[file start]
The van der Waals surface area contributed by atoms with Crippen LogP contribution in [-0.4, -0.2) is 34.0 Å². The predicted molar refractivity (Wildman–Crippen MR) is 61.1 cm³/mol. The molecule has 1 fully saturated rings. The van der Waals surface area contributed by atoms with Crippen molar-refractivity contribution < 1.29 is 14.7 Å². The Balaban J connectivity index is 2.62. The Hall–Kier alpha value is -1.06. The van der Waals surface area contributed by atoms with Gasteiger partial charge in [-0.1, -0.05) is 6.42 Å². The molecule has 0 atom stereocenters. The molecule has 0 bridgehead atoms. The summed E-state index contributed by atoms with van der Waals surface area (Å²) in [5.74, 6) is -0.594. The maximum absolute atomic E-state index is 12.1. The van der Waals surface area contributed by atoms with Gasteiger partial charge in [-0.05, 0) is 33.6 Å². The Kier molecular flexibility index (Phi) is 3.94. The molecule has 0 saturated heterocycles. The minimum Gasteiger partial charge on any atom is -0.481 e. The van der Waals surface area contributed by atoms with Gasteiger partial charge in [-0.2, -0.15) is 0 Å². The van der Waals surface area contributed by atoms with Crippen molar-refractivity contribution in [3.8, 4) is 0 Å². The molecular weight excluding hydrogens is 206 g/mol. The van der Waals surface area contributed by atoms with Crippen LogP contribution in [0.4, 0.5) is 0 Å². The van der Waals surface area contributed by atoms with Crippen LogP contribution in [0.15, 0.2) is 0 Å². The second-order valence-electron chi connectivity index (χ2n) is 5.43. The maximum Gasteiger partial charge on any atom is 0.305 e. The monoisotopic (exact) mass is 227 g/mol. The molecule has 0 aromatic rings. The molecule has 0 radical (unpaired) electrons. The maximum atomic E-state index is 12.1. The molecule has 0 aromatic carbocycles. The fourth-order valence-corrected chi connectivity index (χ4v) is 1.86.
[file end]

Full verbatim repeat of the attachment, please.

The van der Waals surface area contributed by atoms with Crippen LogP contribution in [-0.4, -0.2) is 34.0 Å². The predicted molar refractivity (Wildman–Crippen MR) is 61.1 cm³/mol. The molecule has 1 fully saturated rings. The van der Waals surface area contributed by atoms with Crippen molar-refractivity contribution < 1.29 is 14.7 Å². The Balaban J connectivity index is 2.62. The Hall–Kier alpha value is -1.06. The van der Waals surface area contributed by atoms with Gasteiger partial charge in [-0.1, -0.05) is 6.42 Å². The molecule has 0 atom stereocenters. The molecule has 0 bridgehead atoms. The summed E-state index contributed by atoms with van der Waals surface area (Å²) in [5.74, 6) is -0.594. The maximum absolute atomic E-state index is 12.1. The van der Waals surface area contributed by atoms with Gasteiger partial charge in [-0.05, 0) is 33.6 Å². The Kier molecular flexibility index (Phi) is 3.94. The molecule has 0 saturated heterocycles. The minimum Gasteiger partial charge on any atom is -0.481 e. The van der Waals surface area contributed by atoms with Gasteiger partial charge in [-0.2, -0.15) is 0 Å². The van der Waals surface area contributed by atoms with Crippen molar-refractivity contribution in [3.8, 4) is 0 Å². The molecular weight excluding hydrogens is 206 g/mol. The van der Waals surface area contributed by atoms with Crippen LogP contribution in [0.4, 0.5) is 0 Å². The van der Waals surface area contributed by atoms with Crippen LogP contribution in [0.15, 0.2) is 0 Å². The second-order valence-electron chi connectivity index (χ2n) is 5.43. The maximum Gasteiger partial charge on any atom is 0.305 e. The monoisotopic (exact) mass is 227 g/mol. The molecule has 0 aromatic rings. The molecule has 0 radical (unpaired) electrons. The maximum atomic E-state index is 12.1. The molecule has 0 aromatic carbocycles. The fourth-order valence-corrected chi connectivity index (χ4v) is 1.86.